The good news is that the entertainment industry's writers' strike has been settled.
The bad news is that the Oscarcast, the biggest company picnic ever, is back on track, replete with the demoralizing red-carpet vulgarity that's become an unfortunate staple of the event.
The only fascinating thing about it is how the show manages to top itself in awfulness year after year - and that ain't easy.
To paraphrase Will Rogers' quip on the weather, everybody complains about The Oscars, but nobody ever does anything about them. Clearly the powers behind them – which is most of Hollywood – share a “why-fix-what-isn’t-broken?” mentality.
They are oblivious to the fact that as the Oscarcast grows into a bigger White Elephant each year, it is transcended by the appealing simplicity of the (supposedly lesser) Golden Globes.
The Academy of Motion Picture Arts and Sciences must think it is some kind of progress to trade in those deadly, stultifying production numbers for an endless series of clip-dominated montages that are at once pretentious, self-congratulatory, sancitmonious and numbing.
But is this annual giveaway - and the predictably dull show celebrating it - really worth the energy required to complain about it?
Besides the dubious show, the awards themselves produce a lot of unanswered questions about a voting system that embraces thousands of Academy members, few of whom exhibit any indication of having actually seen any of the films and performances for which they’re voting.
But, for me, the most annoying aspect of this annual event is its rampant snobbery. For nine or ten months out of the year, the industry produces highly disposable, critic-proof movies designed only to make money. Come October and intentions are suddenly, magically, elevated. It becomes an industry of pretentions, in need of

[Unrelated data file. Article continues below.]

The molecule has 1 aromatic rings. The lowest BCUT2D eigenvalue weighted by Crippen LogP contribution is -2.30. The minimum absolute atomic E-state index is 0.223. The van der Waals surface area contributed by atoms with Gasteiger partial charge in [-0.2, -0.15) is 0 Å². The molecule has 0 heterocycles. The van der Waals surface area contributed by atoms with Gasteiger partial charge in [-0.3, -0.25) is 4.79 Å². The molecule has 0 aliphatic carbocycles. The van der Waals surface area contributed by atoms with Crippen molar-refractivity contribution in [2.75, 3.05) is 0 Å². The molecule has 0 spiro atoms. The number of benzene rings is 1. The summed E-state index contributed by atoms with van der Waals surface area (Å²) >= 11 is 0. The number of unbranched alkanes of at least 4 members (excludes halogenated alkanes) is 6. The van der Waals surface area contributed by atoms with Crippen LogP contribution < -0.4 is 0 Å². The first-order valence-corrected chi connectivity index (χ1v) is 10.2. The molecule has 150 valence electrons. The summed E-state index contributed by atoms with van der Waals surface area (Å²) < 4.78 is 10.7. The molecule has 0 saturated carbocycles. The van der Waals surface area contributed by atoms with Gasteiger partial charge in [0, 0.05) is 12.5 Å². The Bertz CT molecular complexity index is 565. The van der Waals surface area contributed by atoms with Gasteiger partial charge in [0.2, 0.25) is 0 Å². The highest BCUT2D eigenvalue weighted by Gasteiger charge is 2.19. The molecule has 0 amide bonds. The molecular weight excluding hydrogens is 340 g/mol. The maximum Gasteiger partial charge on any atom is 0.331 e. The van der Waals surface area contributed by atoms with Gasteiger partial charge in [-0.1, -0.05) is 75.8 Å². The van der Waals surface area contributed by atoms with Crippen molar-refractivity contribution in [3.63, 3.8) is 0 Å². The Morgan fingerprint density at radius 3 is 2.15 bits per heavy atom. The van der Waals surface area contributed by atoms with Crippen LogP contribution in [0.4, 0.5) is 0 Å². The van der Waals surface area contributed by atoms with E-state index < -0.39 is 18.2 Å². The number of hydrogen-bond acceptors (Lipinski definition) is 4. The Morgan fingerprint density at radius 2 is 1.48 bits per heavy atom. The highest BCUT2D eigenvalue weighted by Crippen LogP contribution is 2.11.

This misguided snobbery, which ordinarily would be hilarious, is never more evident than in the choices for the yearly Irving J. Thalberg Memorial, Jean Hersholt Humanitarian, Gordon E. Sawyer and Honorary awards.
These awards seem to bring out the self-consciousness of the Academy’s board of directors who invariably underrate, ignore and, by extention, insult some of film’s most popular professionals. Overlooked in their lifetimes, for example, were the invaluable Robert Mitchum, Ida Lupino and Glenn Ford, all of whom should have been honored with lifetime awards. And that kind of heartless neglect, which exists at the core of the film industry, is exactly what this blog is all about.
Still waiting for this kind of peer recognition are Richard Widmark, Doris Day and Jerry Lewis, all of them more than deserving and long overdue. The Academy’s refusal to honor or at least acknowledge them - to willfully overlook them - smacks of a disturbing lack of gratitude and, again, pretention. Only those artists perceived as highbrow and, therefore, "worthy" tend to be accorded honorary awards.
Peter O'Toole, anyone? Yes! Elia Kazan? Bravo! Doris Day? No way!
One final question: Historically, winning an Oscar was always important to a career, or at least that's the hype that was generated for decades. But is that still true? More and more people who win Oscars seem to fall for grace and fade out of sight. The so-called "Oscar jinx," which was once restricted to an unlucky few, seems to be spreading.
Quick! Who won last year?
(Artwork: Three views of the great but perennially slighted Richard Widmark, lest we forget)
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Anyone interested in perusing some 2060 of my film reviews, dating back to 1994, can do so by simply going to RottenTomatoes.Com